Analysing the Writing Style of Authors

Critiquing the work of other creators is a crucial part of creation itself. Be it music, art or literature, learners always try to dissect the masterpieces. When it comes to understanding ‘styles of writing’, reading other authors is a good place to start. However, you must take it up a notch and learn how to analyse their style.

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Understanding the writing style of great authors helps you to observe their relationship with language. Each author has a unique way of conveying the mood purpose of the text. Essentially, it is not what is said but ‘how’ it is said.

An author’s style is made of a few key elements. This post explores these and also explains how to analyse them. Here’s an easy checklist that you can use:

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Diction is the kind of vocabulary a writer uses. Take a look at the choice of words in a particular text. Are the words long or short, simple or complex, modern or archaic? Are these colloquial or slang words, or rather formal? Does the writer borrow from other languages and dialects?

Consider this excerpt from Train to Pakistan by Khushwant Singh:

“Go, go wherever you want to go. If you want to jump in a well, jump. If you want to hang like your father, go and hang. It is my lot to weep. My kismet…. it is all written there.”

Singh has used plenty of Hindi words like kismet, sahib, budmash, etc. This makes the characters in rural India seem more realistic.

Sentence structure and length:

Ponder over whether the sentences are long or short or whether the author plays around with the length to create a rhythm. Observe if the sentences are fragmented or complete. Do they include a lot of commas and have a complex structure or are they straightforward? Are there any run-on sentences?

Try to see how these choices influence the mood or the meaning. Many authors like to maintain a variety of long and short sentences to strike a good rhythm, like Ernest Hemingway in his book The Old Man and the Sea:

“The punishment of the hook is nothing. The punishment of hunger, and that he is against something that he does not comprehend, is everything. Rest now, old man, and let him work until your next duty comes.”

Use of dialogue:

We are all aware that dialogue is an integral part of most narrative writings. The dialogues an author uses can set the tone and the mood. They reveal the traits and motives of the characters and move the story forward.

Some authors tend to rely heavily on dialogues, thus minimizing narration. This gives a sense of fast action and intrigue, while others have the narrator taking ample space between dialogues, setting a slow pace.

The choice of dialogues is deeply intertwined with diction. Also, the choice of words in the dialogue reflect when and where the story is taking place.

Figures of Speech:

Writers employ figures of speech without even trying. You can analyse if there is any pattern of them using metaphors or similes a lot.

Do they explore symbols, motifs and foreshadowing to make the story more mysterious? Are they vivid with the use of imagery? Are they personifying a non-living object?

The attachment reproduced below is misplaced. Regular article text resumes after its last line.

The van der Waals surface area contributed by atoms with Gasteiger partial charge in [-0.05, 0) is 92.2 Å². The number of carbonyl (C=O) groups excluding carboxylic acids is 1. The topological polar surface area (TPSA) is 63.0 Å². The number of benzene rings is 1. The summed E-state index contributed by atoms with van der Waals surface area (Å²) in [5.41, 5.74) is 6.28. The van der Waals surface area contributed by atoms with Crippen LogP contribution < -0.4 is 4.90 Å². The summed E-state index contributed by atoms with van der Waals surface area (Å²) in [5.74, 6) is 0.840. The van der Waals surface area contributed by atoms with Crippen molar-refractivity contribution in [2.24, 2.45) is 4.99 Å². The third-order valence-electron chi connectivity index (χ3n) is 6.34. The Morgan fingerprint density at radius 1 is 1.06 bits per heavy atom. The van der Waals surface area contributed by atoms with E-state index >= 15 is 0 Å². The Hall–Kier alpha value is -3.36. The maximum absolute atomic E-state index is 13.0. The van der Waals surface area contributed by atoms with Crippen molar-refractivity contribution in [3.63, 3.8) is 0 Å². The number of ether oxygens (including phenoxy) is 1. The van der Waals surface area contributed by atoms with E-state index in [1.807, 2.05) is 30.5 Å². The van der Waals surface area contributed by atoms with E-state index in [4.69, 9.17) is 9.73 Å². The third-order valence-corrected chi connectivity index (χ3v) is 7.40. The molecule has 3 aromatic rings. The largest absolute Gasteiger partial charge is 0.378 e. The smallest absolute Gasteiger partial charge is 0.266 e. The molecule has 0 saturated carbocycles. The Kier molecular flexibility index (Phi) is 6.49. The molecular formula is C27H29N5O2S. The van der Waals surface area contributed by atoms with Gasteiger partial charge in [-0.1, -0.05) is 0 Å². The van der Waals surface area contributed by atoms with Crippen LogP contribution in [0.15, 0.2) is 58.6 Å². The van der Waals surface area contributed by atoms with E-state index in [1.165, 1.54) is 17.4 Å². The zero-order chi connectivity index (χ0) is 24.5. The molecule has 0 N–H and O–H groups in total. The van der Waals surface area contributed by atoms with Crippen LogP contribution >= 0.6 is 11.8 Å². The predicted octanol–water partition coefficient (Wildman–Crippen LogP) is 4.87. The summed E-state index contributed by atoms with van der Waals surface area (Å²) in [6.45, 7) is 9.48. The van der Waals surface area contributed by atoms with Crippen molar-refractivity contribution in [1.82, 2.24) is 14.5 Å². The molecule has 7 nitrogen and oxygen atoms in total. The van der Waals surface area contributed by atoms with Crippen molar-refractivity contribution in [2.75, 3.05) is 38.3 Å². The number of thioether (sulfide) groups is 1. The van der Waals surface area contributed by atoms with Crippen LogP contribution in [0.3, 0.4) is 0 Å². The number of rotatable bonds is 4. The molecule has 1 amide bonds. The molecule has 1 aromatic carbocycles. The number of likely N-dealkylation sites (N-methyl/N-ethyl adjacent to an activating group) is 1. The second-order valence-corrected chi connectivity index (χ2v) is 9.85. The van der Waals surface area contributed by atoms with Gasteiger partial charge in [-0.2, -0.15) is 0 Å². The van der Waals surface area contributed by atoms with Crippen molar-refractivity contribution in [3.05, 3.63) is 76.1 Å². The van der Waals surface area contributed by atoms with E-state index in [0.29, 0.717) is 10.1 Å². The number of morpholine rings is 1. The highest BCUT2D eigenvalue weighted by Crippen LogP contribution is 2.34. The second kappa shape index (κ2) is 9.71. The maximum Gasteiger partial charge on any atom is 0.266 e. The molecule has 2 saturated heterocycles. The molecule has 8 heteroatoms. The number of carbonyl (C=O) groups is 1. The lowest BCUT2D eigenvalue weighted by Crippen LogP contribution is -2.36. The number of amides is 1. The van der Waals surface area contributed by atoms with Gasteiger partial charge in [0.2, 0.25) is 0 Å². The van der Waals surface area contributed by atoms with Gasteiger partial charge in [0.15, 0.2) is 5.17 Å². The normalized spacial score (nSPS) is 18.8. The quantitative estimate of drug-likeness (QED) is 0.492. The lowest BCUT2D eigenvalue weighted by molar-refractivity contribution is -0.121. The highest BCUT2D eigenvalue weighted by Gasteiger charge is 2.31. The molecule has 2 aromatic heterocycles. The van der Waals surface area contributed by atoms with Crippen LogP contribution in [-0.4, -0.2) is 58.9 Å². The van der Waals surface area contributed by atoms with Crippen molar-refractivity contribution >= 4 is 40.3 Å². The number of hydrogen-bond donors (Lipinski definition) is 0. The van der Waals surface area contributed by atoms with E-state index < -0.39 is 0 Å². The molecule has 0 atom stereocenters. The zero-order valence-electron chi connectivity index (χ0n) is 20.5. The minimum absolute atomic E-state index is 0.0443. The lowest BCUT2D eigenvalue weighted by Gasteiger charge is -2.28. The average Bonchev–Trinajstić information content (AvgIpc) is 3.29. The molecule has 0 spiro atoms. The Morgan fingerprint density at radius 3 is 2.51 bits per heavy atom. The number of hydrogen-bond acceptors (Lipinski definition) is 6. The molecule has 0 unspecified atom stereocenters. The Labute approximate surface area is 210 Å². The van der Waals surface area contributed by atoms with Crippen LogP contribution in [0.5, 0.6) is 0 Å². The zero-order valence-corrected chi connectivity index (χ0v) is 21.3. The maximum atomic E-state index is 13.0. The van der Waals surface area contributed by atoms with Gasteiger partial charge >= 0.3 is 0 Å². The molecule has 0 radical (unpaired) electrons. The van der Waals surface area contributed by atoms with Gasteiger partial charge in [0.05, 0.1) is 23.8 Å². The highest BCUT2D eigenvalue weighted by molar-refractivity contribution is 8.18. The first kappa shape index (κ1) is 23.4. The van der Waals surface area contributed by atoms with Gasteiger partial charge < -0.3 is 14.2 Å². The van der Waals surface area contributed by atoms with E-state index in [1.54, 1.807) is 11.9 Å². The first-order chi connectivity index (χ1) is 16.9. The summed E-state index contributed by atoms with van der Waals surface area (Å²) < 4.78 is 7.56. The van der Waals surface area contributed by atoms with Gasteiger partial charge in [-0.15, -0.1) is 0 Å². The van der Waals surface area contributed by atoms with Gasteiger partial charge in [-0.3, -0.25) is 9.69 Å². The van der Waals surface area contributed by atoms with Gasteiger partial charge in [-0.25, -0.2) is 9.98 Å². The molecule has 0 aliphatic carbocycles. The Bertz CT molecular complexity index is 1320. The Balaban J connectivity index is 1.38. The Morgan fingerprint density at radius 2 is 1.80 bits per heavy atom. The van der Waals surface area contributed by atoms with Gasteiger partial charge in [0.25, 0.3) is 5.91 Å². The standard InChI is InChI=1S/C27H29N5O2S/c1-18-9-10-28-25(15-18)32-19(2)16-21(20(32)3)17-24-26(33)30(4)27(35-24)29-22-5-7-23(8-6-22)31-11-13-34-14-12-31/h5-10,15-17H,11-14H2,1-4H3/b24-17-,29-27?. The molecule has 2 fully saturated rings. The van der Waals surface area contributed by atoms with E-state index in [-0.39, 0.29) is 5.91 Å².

Consider this fragment of a sentence from O Henry’s short story, The Gift of Magi:

“… and looked out dully at a grey cat walking a grey fence in a grey backyard”

We see imagery, symbolism using the colour grey to show despair, as well as repetition here.

Sound devices:

Writing is not just about words written on paper; there’s a sense of music in it too. Authors use a variety of sound devices to create a phonetic impact with their words and sentences. This clearly has an impact on their overall style, tone and mood.

Onomatopoeia, repetition, alliteration and internal rhyme are some basic devices that writers commonly use. There are subtle ways in which choice of words and sentence structure also affect the way a text sounds.

“Double, double toil and trouble;

Fire burn, and cauldron bubble.”

This famous extract from Shakespeare’s Macbeth has alliteration, rhyme and an overall highly engaging phonetic impact.


You can also see whether there is linear structure and chronology in the narrative. Try to understand how it affects your interaction with the story. Notice if there are any flashbacks or flash-forwards in the story.

Virginia Woolf broke the rules of chronology in her book Mrs. Dalloway. The story only covers one day of the character’s life but is interspersed with flashbacks in a random sequence. This renders a disorienting nature to Woolf’s style.


The way a writer interacts with their work determines their tone. It shows their attitude towards the text or the events in a story. You can describe the tone in a variety of words.

You can ask yourself whether the tone is empathetic or condescending. Is it critical or sarcastic? Light and breezy or dark and sullen? Is it objective and distant or intimate? Is it humorous or serious? Think about how the tone brings out a certain emotion in you as a reader.

For instance, in the short story The Gift of Magi, the tone is warm, friendly and wise. It is as if the narrator is an old, wise man looking empathetically at the young and impulsive characters.

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You get to learn a lot about writing by critiquing other authors’ style and picking elements that appeal to you. The creative writing needs time to develop and refine. So, just keep writing! For more tips on how to find your own writing style, join the unluclass by none other than Ruskin Bond.

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